New data has led to a significant reduction in the position uncertainties during asteroid 2007 WD5’s close approach to Mars on January 30, 2008. As a result, the impact probability has dropped dramatically, to approximately 0.01 percent or 1 in 10,000 odds, effectively ruling out the possible collision with Mars.
The best estimate now is that 2007 WD5 will pass about 26,000 km from the planet’s center (about 7 Mars radii from the surface) at around 4:00 am PST on January 30th. With 99.7 percent confidence, the pass should be no closer than 4000 km from the surface.
The sequence of updates over the last few weeks has been typical of past potential impact scenarios, with the odds of impact initially surging and later plummeting towards zero. Early on, the uncertainty region is very large and the probability of impact is rather low.
As the uncertainty narrows, but still includes the planet, the probability initially increases. But eventually, as in this case, the uncertainty region shrinks to the point that it no longer overlaps the planet, and the probability of impact begins a precipitous decline.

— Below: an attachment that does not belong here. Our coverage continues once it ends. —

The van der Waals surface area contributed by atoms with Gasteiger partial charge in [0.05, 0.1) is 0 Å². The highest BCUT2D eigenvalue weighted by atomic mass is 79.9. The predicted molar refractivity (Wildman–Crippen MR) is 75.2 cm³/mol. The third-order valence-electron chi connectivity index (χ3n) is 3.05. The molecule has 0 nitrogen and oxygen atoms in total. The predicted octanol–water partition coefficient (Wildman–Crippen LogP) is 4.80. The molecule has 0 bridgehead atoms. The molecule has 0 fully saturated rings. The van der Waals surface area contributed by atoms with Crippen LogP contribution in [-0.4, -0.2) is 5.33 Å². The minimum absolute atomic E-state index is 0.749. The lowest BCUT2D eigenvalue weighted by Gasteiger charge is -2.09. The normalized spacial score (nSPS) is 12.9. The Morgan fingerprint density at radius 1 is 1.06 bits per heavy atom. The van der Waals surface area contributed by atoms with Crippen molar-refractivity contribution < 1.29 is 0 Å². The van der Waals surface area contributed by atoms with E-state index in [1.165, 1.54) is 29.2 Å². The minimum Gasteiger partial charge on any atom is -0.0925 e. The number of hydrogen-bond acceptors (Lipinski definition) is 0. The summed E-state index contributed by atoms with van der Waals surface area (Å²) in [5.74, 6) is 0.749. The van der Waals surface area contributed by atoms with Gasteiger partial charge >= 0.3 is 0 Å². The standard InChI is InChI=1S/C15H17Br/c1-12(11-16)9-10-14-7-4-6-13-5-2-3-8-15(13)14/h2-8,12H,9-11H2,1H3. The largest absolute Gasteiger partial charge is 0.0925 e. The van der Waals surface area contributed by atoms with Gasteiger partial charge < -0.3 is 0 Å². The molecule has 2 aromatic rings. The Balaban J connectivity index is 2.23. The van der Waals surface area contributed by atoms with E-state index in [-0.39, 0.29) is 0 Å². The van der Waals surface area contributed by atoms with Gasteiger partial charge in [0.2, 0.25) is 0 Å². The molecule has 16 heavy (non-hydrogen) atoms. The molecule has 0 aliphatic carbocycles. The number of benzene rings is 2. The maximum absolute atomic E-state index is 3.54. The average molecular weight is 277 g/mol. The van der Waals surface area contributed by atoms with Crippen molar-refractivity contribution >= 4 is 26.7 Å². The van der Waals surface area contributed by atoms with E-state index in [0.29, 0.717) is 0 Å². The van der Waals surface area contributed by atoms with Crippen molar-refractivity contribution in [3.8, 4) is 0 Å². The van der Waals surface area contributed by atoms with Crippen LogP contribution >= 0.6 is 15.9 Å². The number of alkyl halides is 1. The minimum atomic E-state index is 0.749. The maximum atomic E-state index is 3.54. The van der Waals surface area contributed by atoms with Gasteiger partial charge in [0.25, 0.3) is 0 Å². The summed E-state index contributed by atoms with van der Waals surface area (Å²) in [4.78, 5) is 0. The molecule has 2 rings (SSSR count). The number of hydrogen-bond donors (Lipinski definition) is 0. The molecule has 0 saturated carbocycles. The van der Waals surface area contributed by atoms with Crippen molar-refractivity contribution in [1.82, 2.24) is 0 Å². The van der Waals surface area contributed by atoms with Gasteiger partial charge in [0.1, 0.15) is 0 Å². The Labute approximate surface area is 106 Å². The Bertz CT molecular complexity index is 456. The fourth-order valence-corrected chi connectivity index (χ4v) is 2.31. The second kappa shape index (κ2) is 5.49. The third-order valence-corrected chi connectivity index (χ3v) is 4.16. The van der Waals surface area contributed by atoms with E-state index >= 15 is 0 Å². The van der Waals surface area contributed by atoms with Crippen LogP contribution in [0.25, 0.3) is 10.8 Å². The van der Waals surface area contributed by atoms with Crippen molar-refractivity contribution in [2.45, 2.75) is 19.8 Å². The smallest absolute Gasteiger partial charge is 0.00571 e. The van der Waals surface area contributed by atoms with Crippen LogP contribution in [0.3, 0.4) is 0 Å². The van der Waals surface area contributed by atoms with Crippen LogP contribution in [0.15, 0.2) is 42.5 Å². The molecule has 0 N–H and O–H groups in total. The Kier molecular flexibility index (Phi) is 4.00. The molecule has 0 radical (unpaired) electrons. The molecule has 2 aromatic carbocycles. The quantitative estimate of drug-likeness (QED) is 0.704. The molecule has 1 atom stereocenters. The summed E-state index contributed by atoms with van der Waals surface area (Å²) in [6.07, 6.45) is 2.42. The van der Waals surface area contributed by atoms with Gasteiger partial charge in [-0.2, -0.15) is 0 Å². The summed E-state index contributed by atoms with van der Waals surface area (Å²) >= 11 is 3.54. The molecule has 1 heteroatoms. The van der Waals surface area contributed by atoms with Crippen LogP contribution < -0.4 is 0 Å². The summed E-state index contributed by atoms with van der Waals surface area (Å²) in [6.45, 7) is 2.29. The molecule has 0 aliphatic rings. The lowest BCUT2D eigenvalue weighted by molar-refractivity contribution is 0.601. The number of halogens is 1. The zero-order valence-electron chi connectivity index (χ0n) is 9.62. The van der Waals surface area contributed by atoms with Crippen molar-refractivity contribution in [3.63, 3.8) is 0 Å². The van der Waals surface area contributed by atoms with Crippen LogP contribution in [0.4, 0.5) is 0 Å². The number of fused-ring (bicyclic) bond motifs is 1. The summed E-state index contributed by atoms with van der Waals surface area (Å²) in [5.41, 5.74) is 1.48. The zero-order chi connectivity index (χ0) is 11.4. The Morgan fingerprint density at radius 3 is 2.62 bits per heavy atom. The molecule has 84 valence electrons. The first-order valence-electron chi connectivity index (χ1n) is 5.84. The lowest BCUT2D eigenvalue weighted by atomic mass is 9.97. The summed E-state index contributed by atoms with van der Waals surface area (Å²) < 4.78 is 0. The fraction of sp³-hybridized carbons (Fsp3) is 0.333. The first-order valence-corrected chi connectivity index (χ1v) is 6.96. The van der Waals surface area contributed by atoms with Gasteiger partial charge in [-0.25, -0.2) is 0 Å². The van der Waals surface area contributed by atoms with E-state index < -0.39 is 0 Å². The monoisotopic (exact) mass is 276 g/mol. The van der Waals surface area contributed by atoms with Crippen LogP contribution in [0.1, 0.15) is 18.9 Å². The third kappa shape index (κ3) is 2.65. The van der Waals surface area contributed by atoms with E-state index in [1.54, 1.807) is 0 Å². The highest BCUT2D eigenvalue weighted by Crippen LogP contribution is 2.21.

This rise and fall of the computed hazard was most notably seen in December 2004 when asteroid 99942 Apophis briefly reached a 2.7 percent chance of impact with Earth in April 2029. In every case, the height and the timing of the peak probability, and the subsequent decline, cannot be known until the uncertainty region has shrunk to the point where it no longer intersects the planet.
NASA’s Spaceguard Survey continues searching for Near-Earth Asteroids such as 2007 WD5, endeavoring to discover 90 percent of those larger than 1 km in size, a goal that should be met within the next few years. Each discovered asteroid is continually monitored for the possibility of impact. For 2007 WD5, these analyses show there is no possibility of impact with either Mars or Earth in the next century.